Master's Theses

Date of Award

Fall 2005

Degree Name

Master of Science (MS)

Department

Communication Sciences and Disorders

Advisor

Marcia L. Bannister

Abstract

The term dynamic assessment (DA) has been used to describe several types of informal diagnostic procedures that allow examiners to observe the changes in an individual’s performance over a period of time. The purpose of this study was to examine the effectiveness of using a test-teach retest dynamic assessment delivered in English as a way to help bilingual first-graders improve their posttest narrative performance in Spanish and English in terms of mean length of T-unit (MLTU) in words, index of subordination, number of causal connections and descriptions of characters’ internal responses. The participants in this study were five Hispanic bilingual first-graders who had been independently identified as Limited English Speaking (LES). The performance of three of the students was observed during a DA of their narrative skills in both Spanish and English. The goal of the intervention instruction was to improve the students’ posttest narrative performance by encouraging the students to sue subordinate clauses beginning with the word because in their utterances. Pre- and posttest narratives were collected for the remaining two students who served as nontreatment subjects and received no instruction during the intervention phase. The three treatment subjects in this study showed differing amounts of change between their pre- and posttest performance in terms of the variables measured. There was a trend toward improvement on the part of all the treatment subjects, since each of them demonstrated ability to independently create meaningful sentences including subordinate clauses beginning with the word because during the DA intervention context. Changes in MLTU, index of subordination and because-clause use did tend to coincide for all of the subjects. The results of this study demonstrate the usefulness of test-intervention-retest dynamic assessment as a nonstandardized means of observing the narrative skills of bilingual first- graders in speaking contexts requiring various levels of independence on the part of the subjects.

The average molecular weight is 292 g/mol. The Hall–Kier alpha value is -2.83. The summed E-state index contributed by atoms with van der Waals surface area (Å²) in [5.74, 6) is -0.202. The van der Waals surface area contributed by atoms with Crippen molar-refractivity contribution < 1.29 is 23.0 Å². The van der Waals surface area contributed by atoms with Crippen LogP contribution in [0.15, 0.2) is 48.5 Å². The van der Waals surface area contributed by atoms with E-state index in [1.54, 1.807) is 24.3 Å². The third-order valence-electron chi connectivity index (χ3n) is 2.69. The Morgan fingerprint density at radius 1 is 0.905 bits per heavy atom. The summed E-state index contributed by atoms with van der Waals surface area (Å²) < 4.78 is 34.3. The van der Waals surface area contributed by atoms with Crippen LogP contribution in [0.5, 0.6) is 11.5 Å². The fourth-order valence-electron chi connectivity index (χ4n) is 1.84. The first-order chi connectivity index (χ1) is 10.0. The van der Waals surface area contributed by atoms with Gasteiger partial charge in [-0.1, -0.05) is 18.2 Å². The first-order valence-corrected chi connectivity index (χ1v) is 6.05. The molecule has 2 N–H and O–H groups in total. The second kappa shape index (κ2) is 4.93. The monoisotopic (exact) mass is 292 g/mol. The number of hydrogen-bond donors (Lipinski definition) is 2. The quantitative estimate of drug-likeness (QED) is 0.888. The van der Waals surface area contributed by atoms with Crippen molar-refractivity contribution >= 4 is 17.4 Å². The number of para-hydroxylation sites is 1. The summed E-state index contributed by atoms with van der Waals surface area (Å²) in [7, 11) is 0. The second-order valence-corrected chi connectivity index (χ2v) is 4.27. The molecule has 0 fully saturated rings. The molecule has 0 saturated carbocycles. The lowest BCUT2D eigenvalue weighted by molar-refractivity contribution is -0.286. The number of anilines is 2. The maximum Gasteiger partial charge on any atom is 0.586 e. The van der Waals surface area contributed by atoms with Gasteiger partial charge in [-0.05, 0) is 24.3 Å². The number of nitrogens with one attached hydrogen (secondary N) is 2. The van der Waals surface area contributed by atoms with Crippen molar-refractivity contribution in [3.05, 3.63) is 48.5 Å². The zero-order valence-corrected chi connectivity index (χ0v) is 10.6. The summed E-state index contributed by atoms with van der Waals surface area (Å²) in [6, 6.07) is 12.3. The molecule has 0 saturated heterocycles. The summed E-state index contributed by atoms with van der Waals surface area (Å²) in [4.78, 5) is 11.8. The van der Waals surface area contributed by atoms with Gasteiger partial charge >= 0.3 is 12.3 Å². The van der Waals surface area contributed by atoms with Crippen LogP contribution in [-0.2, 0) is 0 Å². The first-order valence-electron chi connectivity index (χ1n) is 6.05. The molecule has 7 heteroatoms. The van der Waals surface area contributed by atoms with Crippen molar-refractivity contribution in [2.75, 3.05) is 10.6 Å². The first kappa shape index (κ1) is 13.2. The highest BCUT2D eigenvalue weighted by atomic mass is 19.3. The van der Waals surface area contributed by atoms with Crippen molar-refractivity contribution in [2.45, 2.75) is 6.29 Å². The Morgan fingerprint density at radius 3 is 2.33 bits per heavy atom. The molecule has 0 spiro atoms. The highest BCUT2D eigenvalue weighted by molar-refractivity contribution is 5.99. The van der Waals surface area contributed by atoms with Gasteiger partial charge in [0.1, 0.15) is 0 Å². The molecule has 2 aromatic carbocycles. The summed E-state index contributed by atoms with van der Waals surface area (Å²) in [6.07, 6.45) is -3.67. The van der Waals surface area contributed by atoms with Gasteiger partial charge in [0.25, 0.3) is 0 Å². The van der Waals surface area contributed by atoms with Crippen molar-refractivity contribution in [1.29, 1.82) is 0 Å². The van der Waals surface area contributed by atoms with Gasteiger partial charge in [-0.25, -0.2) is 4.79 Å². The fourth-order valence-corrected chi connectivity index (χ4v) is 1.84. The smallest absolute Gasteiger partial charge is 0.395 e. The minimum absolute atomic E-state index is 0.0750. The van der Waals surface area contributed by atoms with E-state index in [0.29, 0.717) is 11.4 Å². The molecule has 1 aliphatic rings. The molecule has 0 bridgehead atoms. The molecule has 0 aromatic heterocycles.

Rights

Copyright 2005 Roshawna Essmiller

Comments

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